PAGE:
On May 20, 2021, the D.C. Circuit affirmed a U.S. District Court ruling dismissing an appeal brought by the Fisheries Survival Fund, Garden State Seafood Association and seaside municipalities (“Appellants”) challenging the Bureau of Ocean Energy Management’s (“BOEM”) decision to issue an offshore lease for a wind energy facility off the coast of New York. Although the dismissal was purely on procedural grounds, in this case those procedures represent the very framework of BOEM’s offshore wind leasing process. Thus, the dismissal represents an important validation of the BOEM process, providing certainty to future lease applicants while insulating holders of already-issued leases against similar procedure-based challenges that might have been brought against other projects.
History of the Dispute
In 2016, BOEM issued a lease of a portion of the continental shelf to Equinor Wind US LLC (“Equinor”) for the development of an offshore wind farm. The lease authorizes Equinor to prepare and submit a Site Assessment Plan (“SAP”) and a Construction and Operation Plan (“COP”) for its project, but allows BOEM to preclude further development of the leased area until BOEM formally approves the SAP or COP submitted by Equinor.
BOEM did not prepare an environmental impact statement (“EIS”) under the National Environmental Policy Act (“NEPA”) prior to issuing the lease to Equinor. The Appellants have argued throughout the proceeding that BOEM’s lease award represented a significant enough step in the development process that it triggered BOEM’s obligations to conduct a NEPA review. The Appellants appealed the issuance of the lease under both NEPA and the Outer Continental Shelf Lands Act (“OCSLA”), claiming BOEM’s lease award amounted to a proposed development plan for Equinor’s future wind energy facility. The Appellants based their arguments on the significant financial commitment made by Equinor in the bidding process, as well as subsequent actions taken by certain states and third parties entering into agreements in anticipation of the wind farm’s construction.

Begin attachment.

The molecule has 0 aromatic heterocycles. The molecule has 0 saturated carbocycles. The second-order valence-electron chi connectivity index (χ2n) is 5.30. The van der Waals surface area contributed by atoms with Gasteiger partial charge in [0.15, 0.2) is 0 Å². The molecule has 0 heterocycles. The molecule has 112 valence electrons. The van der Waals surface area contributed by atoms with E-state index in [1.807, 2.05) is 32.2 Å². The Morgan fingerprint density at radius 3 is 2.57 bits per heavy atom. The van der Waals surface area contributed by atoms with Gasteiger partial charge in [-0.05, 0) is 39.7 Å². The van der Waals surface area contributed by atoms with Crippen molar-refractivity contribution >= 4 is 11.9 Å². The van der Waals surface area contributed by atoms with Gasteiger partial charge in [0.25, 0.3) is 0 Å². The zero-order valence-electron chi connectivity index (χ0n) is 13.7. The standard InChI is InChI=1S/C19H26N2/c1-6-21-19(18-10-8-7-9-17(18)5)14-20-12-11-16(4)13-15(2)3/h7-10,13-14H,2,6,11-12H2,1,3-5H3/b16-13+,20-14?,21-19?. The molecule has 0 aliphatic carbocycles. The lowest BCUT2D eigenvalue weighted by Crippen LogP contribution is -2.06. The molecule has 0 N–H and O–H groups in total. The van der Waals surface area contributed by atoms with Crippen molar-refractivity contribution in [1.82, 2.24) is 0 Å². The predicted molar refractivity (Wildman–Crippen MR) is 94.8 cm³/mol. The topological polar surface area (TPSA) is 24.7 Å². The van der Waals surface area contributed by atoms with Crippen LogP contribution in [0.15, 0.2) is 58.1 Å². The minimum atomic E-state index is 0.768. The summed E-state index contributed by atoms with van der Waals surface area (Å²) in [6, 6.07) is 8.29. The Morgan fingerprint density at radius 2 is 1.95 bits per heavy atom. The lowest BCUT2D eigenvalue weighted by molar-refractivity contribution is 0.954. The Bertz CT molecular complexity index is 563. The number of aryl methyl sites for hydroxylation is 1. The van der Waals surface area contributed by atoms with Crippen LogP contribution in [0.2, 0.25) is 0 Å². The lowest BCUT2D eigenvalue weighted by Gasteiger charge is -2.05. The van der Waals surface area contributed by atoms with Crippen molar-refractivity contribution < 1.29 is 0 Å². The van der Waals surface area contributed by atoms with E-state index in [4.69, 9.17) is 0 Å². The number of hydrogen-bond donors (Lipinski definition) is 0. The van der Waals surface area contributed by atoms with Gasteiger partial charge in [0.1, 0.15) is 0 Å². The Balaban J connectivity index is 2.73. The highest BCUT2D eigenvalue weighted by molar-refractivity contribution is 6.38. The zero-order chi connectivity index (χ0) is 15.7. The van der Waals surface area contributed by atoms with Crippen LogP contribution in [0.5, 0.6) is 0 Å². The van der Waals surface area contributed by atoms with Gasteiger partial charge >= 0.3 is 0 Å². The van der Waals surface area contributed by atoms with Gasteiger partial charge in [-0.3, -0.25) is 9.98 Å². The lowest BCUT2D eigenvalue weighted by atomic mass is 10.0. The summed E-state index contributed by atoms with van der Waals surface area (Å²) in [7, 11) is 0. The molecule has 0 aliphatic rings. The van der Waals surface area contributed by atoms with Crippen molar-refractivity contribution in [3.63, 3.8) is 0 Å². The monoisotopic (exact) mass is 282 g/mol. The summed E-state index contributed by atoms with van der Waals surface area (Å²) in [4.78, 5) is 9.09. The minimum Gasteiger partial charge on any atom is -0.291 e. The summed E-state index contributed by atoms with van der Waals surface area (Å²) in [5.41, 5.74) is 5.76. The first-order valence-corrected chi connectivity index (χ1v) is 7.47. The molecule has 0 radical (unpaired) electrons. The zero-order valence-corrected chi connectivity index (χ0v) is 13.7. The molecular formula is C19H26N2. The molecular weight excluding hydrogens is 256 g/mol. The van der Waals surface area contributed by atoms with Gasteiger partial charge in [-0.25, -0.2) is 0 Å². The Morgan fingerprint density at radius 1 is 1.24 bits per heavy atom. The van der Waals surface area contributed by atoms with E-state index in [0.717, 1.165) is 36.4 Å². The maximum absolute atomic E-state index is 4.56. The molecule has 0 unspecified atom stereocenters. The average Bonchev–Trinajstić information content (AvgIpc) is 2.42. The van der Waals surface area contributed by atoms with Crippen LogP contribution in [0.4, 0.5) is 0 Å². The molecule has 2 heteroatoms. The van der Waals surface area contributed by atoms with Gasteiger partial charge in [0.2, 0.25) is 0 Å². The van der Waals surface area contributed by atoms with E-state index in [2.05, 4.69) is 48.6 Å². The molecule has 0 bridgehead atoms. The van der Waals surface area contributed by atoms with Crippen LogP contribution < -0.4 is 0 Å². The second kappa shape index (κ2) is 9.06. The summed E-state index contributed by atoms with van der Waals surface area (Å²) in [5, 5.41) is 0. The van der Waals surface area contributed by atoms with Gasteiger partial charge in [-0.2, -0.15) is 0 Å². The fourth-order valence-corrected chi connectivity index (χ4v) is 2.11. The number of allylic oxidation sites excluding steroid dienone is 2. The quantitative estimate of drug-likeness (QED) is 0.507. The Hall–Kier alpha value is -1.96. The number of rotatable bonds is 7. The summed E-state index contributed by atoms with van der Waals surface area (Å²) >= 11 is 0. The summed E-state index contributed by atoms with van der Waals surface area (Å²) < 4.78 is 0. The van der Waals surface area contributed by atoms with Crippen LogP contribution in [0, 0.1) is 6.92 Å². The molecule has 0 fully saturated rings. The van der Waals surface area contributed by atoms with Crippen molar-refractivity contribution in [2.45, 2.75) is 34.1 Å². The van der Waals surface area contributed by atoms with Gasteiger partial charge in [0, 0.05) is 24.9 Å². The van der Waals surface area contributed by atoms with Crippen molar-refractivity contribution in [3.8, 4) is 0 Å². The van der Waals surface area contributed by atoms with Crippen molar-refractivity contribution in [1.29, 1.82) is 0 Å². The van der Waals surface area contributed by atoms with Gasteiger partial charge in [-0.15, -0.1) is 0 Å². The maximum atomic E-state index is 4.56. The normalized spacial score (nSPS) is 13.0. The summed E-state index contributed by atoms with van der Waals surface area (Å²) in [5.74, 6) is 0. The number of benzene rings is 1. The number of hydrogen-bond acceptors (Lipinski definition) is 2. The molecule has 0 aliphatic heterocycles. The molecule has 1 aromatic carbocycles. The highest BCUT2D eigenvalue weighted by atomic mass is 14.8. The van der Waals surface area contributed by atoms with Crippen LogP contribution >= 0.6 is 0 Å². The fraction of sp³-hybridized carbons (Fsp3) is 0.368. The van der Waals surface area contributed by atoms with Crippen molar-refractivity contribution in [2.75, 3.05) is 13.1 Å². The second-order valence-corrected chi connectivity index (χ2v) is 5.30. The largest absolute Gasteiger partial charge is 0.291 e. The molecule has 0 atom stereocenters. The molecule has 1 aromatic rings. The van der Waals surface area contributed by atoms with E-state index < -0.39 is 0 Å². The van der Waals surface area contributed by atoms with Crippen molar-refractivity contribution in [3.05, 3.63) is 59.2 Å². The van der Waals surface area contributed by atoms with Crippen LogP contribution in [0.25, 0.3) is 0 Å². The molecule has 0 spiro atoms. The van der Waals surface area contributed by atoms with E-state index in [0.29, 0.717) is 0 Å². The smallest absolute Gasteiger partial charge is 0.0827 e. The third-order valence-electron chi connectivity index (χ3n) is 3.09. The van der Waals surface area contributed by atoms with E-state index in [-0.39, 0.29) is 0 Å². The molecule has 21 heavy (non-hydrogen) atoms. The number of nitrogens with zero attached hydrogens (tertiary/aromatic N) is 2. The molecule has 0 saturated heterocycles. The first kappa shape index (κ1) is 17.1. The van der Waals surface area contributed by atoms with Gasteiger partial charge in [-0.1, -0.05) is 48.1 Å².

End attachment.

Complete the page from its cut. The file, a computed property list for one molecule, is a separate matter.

BOEM disagreed with the Appellants’ position, arguing that the NEPA and OSCLA environmental review requirements are not triggered until it considers a proposed development plan, as BOEM has the discretion to deny the proposed plan. BOEM likewise rejected the Appellant’s suggestion that it failed to consider the manner in which the lease award and future project development impacted the environment. BOEM argued that the Appellants had ample opportunity to participate throughout the leasing process, and that it will continue to seek stakeholder input throughout the process.
Basis for the Decision